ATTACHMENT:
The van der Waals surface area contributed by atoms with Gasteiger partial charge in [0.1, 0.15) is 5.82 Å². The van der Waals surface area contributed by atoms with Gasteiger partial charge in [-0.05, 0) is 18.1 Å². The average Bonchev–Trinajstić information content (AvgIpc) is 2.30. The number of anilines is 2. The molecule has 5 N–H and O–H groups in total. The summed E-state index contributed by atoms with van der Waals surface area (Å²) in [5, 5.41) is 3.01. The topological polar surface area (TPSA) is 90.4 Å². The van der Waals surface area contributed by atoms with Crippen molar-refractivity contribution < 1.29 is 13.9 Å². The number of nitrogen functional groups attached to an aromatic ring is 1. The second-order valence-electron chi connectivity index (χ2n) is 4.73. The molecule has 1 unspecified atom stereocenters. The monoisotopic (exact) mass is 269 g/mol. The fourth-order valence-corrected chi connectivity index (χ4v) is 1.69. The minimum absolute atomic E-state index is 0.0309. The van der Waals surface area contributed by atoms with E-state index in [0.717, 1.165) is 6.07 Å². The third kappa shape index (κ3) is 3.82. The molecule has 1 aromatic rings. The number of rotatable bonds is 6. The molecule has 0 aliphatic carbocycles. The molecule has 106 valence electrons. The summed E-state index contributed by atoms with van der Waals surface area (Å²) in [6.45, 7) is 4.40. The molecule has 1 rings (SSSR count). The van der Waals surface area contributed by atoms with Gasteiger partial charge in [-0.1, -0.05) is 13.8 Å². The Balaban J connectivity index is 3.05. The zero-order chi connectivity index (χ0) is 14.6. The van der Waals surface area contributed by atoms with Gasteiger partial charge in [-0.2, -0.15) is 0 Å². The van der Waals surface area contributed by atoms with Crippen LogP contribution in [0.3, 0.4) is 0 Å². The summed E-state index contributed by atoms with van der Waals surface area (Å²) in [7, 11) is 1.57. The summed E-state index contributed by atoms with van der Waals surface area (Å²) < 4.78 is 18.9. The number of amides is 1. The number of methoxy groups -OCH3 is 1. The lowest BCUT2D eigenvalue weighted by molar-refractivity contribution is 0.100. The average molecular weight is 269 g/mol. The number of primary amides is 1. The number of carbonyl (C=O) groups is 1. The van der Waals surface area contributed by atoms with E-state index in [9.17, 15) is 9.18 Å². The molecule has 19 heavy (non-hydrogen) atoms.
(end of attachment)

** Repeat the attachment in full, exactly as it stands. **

The van der Waals surface area contributed by atoms with Gasteiger partial charge in [0.1, 0.15) is 5.82 Å². The van der Waals surface area contributed by atoms with Gasteiger partial charge in [-0.05, 0) is 18.1 Å². The average Bonchev–Trinajstić information content (AvgIpc) is 2.30. The number of anilines is 2. The molecule has 5 N–H and O–H groups in total. The summed E-state index contributed by atoms with van der Waals surface area (Å²) in [5, 5.41) is 3.01. The topological polar surface area (TPSA) is 90.4 Å². The van der Waals surface area contributed by atoms with Crippen molar-refractivity contribution < 1.29 is 13.9 Å². The number of nitrogen functional groups attached to an aromatic ring is 1. The second-order valence-electron chi connectivity index (χ2n) is 4.73. The molecule has 1 unspecified atom stereocenters. The monoisotopic (exact) mass is 269 g/mol. The fourth-order valence-corrected chi connectivity index (χ4v) is 1.69. The minimum absolute atomic E-state index is 0.0309. The van der Waals surface area contributed by atoms with E-state index in [0.717, 1.165) is 6.07 Å². The third kappa shape index (κ3) is 3.82. The molecule has 1 aromatic rings. The number of rotatable bonds is 6. The molecule has 0 aliphatic carbocycles. The molecule has 106 valence electrons. The summed E-state index contributed by atoms with van der Waals surface area (Å²) in [6.45, 7) is 4.40. The molecule has 1 rings (SSSR count). The van der Waals surface area contributed by atoms with Gasteiger partial charge in [-0.1, -0.05) is 13.8 Å². The Balaban J connectivity index is 3.05. The zero-order chi connectivity index (χ0) is 14.6. The van der Waals surface area contributed by atoms with Gasteiger partial charge in [-0.2, -0.15) is 0 Å². The van der Waals surface area contributed by atoms with Crippen LogP contribution in [0.3, 0.4) is 0 Å². The summed E-state index contributed by atoms with van der Waals surface area (Å²) in [7, 11) is 1.57. The summed E-state index contributed by atoms with van der Waals surface area (Å²) < 4.78 is 18.9. The number of amides is 1. The number of methoxy groups -OCH3 is 1. The lowest BCUT2D eigenvalue weighted by molar-refractivity contribution is 0.100. The average molecular weight is 269 g/mol. The number of primary amides is 1. The number of carbonyl (C=O) groups is 1. The van der Waals surface area contributed by atoms with E-state index in [9.17, 15) is 9.18 Å². The molecule has 19 heavy (non-hydrogen) atoms.